Georgia Tech coaches enthusiastic about Jeff Sims’ future

Georgia Tech quarterback Jeff Sims passes under pressure from Boston College defensive end Marcus Valdez (97) during the first half Saturday, Oct. 24, 2020, in Boston. (Michael Dwyer/AP)

Credit: Michael Dwyer

Credit: Michael Dwyer

Georgia Tech quarterback Jeff Sims passes under pressure from Boston College defensive end Marcus Valdez (97) during the first half Saturday, Oct. 24, 2020, in Boston. (Michael Dwyer/AP)

Jeff Sims didn’t often have to make complex reads or make quick decisions under pressure when he was in high school. At 6-foot-3 and 205 pounds as a senior, he usually was more athletic than everyone else on the field and could lean on that ability to do what he wanted.

In three years as the starter at Sandalwood High School in Jacksonville, Fla., Sims racked up over 5,000 passing yards, 1,200 rushing yards and 55 touchdowns.

Now Georgia Tech’s starting quarterback as a freshman, Sims has had to learn what it takes to be a successful quarterback in the ACC. As with any freshman starter, particularly at quarterback, it’s been an up-and-down year. But everyone at Tech says the same things about Sims: He’s going to be elite, and he’s well on his way to getting there.

“Jeff came from a program where he was just reading one or two guys and taking off and running and being a great athlete,” offensive coordinator and quarterbacks coach Dave Patenaude said Tuesday. “(He) had a good career there, but when he got here, his overall understanding of football and just his general background was that of a freshman. Every week, you can see him getting better and better.”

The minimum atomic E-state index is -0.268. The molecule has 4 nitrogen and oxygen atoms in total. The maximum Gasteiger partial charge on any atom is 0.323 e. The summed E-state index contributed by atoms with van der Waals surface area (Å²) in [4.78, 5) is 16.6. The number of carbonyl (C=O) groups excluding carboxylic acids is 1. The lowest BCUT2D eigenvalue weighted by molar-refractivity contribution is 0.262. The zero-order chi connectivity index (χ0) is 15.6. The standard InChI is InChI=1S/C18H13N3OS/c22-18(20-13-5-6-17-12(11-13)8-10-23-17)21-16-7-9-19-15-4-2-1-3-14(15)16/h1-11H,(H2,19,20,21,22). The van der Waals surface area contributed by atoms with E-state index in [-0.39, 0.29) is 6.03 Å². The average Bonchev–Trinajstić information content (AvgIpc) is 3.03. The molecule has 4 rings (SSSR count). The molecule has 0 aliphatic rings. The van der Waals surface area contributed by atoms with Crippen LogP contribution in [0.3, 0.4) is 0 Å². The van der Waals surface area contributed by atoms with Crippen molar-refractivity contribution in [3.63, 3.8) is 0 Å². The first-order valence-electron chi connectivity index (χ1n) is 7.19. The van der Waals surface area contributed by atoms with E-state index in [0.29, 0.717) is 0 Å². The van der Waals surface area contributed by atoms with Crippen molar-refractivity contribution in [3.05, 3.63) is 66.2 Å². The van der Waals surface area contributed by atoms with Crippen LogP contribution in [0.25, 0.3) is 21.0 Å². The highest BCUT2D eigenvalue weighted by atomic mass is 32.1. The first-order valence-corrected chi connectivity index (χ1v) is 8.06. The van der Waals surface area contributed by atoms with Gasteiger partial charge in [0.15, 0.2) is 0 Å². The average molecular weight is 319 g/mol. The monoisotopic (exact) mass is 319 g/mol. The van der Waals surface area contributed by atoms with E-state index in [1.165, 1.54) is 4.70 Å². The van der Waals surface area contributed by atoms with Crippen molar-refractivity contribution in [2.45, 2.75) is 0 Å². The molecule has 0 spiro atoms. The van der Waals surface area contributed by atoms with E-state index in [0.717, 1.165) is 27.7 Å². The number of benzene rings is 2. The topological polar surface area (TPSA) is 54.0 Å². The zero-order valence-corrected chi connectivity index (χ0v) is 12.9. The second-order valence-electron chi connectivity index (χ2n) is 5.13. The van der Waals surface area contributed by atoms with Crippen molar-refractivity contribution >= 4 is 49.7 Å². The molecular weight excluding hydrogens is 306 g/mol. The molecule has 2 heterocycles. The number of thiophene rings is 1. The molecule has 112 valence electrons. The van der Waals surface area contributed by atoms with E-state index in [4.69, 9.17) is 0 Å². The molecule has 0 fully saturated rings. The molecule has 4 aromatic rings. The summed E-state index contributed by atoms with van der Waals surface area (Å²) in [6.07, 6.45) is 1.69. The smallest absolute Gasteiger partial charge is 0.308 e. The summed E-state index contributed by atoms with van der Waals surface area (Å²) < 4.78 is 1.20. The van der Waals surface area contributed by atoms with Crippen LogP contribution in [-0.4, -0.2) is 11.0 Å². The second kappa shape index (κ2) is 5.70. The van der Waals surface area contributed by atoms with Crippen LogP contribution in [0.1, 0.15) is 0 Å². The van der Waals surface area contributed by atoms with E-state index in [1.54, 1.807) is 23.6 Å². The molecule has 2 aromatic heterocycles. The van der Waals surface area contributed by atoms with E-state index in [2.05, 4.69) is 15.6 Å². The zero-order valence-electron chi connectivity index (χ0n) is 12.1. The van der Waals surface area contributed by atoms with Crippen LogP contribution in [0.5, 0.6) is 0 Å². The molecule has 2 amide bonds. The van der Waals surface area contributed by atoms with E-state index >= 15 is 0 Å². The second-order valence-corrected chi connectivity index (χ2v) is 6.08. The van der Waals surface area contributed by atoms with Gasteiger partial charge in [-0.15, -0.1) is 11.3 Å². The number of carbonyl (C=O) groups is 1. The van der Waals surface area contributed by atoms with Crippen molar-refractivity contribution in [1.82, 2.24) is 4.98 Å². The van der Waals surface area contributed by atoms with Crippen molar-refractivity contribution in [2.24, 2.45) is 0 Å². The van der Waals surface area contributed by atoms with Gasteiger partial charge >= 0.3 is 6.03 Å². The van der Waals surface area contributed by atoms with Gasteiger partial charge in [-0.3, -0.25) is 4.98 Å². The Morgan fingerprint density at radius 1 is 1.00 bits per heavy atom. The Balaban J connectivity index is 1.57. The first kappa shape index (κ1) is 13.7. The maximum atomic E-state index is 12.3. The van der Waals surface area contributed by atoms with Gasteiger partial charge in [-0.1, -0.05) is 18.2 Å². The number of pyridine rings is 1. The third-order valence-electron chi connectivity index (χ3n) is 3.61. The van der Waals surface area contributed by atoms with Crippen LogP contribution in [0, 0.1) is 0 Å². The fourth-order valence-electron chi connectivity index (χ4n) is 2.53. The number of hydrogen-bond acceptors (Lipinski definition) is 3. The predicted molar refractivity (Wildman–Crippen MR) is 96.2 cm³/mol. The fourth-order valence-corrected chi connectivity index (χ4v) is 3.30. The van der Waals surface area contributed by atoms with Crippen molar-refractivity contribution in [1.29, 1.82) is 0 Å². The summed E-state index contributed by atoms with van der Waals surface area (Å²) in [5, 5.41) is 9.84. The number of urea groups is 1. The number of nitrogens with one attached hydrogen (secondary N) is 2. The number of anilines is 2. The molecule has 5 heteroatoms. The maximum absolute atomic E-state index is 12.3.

Sims' career at Tech began on a high note as he orchestrated a come-from-behind win over Florida State and was named the ACC’s rookie of the week for his efforts. In that game, Sims passed for 277 yards and rushed for another 64 as he took Tech from trailing 10-0 at halftime to winning 16-13. But as the weeks went on, Sims began to struggle, which isn’t unusual for a freshman — particularly considering Tech’s gauntlet of a mid-season schedule.

After playing Clemson and Notre Dame in a three-week span, Tech’s remaining four games are somewhat less daunting. Outside of a game at Miami on Nov. 21, none of the Yellow Jackets' remaining opponents currently are ranked higher than seventh in the ACC. Sims has a chance to demonstrate his growth and build momentum down the stretch, which can only help his development.

And as frequently as Tech’s coaches praise Sims' football ability, they praise his character and off-field traits nearly as often. The academic rigor of Georgia Tech can make the adjustment more challenging for some freshmen, but by all accounts, Sims adapting well in every aspect.

“I can’t say enough positive things about Jeff Sims as a young man, as a person in this program developing the leadership traits in real time as a true freshman,” coach Geoff Collins said. “Just really, really proud of him and the way the team has galvanized around him, for him to have some success and for the team to have some success.”

Heading into the final four games of the season, Collins and his staff are hoping that the growth they’ve seen from Sims in practice will transfer to games. With an off-week last week, Sims had a chance to focus heavily on himself. Patenaude is seeing the results of that work already.

“If he misses a throw in practice now, he realizes why it happened,” Patenaude said. “We had one today where he missed a guy on a check-down, but he was off-balance, and he said, ‘Yeah, I’ve gotta get my feet back underneath me.’ He’s starting to talk like a quarterback, and when you get those guys to really understand, technically, how to throw the ball, how to be on a good platform, that’s where it starts.

“... In the long run, we’re gonna be all really excited to watch this dude play quarterback because he can be elite.”